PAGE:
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The Scientist

» reagents, ecology and cell & molecular biology

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image: How Prawns Lure Prey

How Prawns Lure Prey

By | May 15, 2012

Orange-loving Trinidad guppies are curiously attracted to orange spots on prawn pincers, which may make it easier for the predators to snatch them up.

1 Comment

image: Behavior Brief

Behavior Brief

By | May 15, 2012

A round-up of recent discoveries in behavior research

5 Comments

image: Can Fish Eco-Labeling be Trusted?

Can Fish Eco-Labeling be Trusted?

By | May 14, 2012

Programs that provide sustainable certification for fisheries may be too generous with their accreditation.

3 Comments

image: Ocean Plastic Aid Insects

Ocean Plastic Aid Insects

By | May 10, 2012

Floating pools of plastic debris in the Pacific offer more surfaces for marine insects to lay eggs.

3 Comments

image: Gene Signaling by Remote

Gene Signaling by Remote

By | May 7, 2012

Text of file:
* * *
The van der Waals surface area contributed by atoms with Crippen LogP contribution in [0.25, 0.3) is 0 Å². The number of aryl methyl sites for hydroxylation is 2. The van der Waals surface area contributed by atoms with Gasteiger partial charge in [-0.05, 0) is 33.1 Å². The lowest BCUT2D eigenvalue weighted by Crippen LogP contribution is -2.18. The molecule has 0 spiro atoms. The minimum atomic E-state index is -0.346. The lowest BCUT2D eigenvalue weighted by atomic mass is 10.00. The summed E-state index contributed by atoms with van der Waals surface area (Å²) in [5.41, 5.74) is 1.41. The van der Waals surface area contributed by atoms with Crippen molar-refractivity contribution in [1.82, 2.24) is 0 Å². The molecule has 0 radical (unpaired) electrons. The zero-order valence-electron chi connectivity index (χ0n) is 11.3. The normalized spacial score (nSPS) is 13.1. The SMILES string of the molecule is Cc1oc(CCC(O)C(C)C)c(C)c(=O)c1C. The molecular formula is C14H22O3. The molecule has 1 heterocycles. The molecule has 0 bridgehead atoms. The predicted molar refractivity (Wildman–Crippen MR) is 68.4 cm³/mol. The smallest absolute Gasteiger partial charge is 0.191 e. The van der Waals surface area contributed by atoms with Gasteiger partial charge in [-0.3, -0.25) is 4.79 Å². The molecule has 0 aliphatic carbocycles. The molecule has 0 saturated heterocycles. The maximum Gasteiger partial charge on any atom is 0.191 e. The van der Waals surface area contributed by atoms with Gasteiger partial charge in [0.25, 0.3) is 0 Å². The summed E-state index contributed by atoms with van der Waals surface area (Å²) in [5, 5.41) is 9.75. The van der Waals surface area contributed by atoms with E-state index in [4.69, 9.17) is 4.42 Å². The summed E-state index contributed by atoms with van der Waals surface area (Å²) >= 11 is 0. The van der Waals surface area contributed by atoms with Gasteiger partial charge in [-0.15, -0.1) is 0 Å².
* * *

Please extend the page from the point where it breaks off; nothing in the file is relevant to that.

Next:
Nanoparticles in mice can be switched on to activate insulin production using a radio signal.

0 Comments

image: Six Threats to Chromosomes

Six Threats to Chromosomes

By | May 3, 2012

Researchers identify two new DNA repair systems, in addition to four that were already known, that can attack unprotected telomeres.

5 Comments

image: Nervous Mice Get Worse Cancer

Nervous Mice Get Worse Cancer

By | May 3, 2012

Anxious mice are more likely to come down with aggressive skin cancer than those who show less stress on behavioral tests.

0 Comments

image: Telomere Basics

Telomere Basics

By | May 1, 2012

Telomeres are repetitive, noncoding sequences that cap the ends of linear chromosomes. They consist of hexameric nucleotide sequences (TTAGGG in humans) repeated hundreds to thousands of times. 

4 Comments

image: It’s Raining Mice

It’s Raining Mice

By | May 1, 2012

A new brown tree snake control strategy takes to the skies as scientists scatter toxic rodents over Guam’s forest canopy.

10 Comments

image: Telomeres in Disease

Telomeres in Disease

By | May 1, 2012

Telomeres have been linked to numerous diseases over the years, but how exactly short telomeres cause diseases and how medicine can prevent telomere erosion are still up for debate.

16 Comments

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